Chemokines and angiogenesis

Curr Opin Rheumatol. 2001 May;13(3):202-8. doi: 10.1097/00002281-200105000-00009.


Chemokines mediate the ingress of leukocytes, including neutrophils and monocytes, into the inflamed synovium. Among the four known chemokine families, C-X-C and C-C chemokines seem to be of outstanding importance in this process. Angiogenesis, the formation of new vessels, is also important in the pathogenesis of rheumatoid arthritis. In this review, the authors discuss the role of the most important chemokines in the pathogenesis of rheumatoid synovitis. The most relevant angiogenic factors and angiogenesis inhibitors involved in rheumatoid arthritis are also discussed. Because certain chemokines may also play a role in neovascularization, chemokines and the process of angiogenesis are described in this context as well. Apart from discussing the pathogenic role of these factors, the authors also review the important relevance of chemokines and angiogenesis for therapeutic intervention.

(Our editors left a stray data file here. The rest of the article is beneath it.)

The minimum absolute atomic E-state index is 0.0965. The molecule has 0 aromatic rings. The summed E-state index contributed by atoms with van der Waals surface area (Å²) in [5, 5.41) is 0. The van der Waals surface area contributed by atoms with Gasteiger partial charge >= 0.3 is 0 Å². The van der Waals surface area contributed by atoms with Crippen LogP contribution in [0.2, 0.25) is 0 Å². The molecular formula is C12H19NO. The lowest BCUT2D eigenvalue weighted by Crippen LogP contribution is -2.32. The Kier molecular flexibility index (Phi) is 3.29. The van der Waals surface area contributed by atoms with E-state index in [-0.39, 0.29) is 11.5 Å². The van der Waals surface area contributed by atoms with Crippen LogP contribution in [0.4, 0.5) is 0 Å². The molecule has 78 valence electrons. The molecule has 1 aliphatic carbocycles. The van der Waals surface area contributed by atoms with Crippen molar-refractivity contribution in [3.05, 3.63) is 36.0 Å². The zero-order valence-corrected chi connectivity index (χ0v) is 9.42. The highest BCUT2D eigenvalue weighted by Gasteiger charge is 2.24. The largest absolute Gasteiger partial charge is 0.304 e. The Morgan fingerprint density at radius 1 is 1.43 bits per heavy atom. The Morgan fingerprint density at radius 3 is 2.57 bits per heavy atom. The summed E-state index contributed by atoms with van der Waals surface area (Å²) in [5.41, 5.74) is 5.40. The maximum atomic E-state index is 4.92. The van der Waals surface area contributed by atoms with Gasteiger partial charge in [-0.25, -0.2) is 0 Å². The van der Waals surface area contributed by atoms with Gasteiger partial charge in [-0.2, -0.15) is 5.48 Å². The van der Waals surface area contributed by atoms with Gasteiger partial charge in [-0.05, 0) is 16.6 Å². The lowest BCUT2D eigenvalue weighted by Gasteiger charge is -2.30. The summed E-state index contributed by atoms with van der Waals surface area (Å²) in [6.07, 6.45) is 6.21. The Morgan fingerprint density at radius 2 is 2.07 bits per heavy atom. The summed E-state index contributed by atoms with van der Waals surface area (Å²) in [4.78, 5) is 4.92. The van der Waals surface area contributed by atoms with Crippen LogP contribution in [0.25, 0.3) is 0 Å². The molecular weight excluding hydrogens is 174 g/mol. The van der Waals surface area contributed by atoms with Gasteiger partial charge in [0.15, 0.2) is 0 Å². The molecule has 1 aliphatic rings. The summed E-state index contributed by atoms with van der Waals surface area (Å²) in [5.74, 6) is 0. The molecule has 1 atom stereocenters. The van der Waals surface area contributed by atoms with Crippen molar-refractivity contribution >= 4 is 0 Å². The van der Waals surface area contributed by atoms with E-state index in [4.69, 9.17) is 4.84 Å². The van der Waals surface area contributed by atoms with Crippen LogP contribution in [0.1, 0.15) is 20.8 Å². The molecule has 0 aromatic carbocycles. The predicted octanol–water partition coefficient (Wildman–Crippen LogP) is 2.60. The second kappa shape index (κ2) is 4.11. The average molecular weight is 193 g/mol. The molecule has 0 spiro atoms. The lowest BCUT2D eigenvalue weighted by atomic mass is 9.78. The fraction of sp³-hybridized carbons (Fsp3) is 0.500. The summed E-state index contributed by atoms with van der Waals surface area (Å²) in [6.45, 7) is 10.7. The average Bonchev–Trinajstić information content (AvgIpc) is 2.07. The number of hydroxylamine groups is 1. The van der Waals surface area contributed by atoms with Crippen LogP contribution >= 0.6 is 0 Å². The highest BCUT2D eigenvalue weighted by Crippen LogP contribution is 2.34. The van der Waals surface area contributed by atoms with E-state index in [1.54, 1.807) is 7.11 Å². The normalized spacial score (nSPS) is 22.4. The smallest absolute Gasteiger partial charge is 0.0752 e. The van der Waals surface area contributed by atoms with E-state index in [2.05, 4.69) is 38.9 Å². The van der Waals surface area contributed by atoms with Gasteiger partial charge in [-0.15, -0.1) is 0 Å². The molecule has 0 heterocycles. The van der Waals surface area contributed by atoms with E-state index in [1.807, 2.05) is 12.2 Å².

Publication types

  • Research Support, Non-U.S. Gov't
  • Research Support, U.S. Gov't, Non-P.H.S.
  • Research Support, U.S. Gov't, P.H.S.
  • Review

MeSH terms

  • Antibodies / pharmacology
  • Arthritis, Rheumatoid / drug therapy
  • Arthritis, Rheumatoid / immunology*
  • Arthritis, Rheumatoid / physiopathology
  • Chemokines / antagonists & inhibitors
  • Chemokines / immunology*
  • Chemokines / metabolism
  • Humans
  • Neovascularization, Pathologic / drug therapy
  • Neovascularization, Pathologic / immunology*
  • Neovascularization, Pathologic / physiopathology
  • Receptors, Chemokine / antagonists & inhibitors
  • Receptors, Chemokine / immunology
  • Receptors, Chemokine / metabolism


  • Antibodies
  • Chemokines
  • Receptors, Chemokine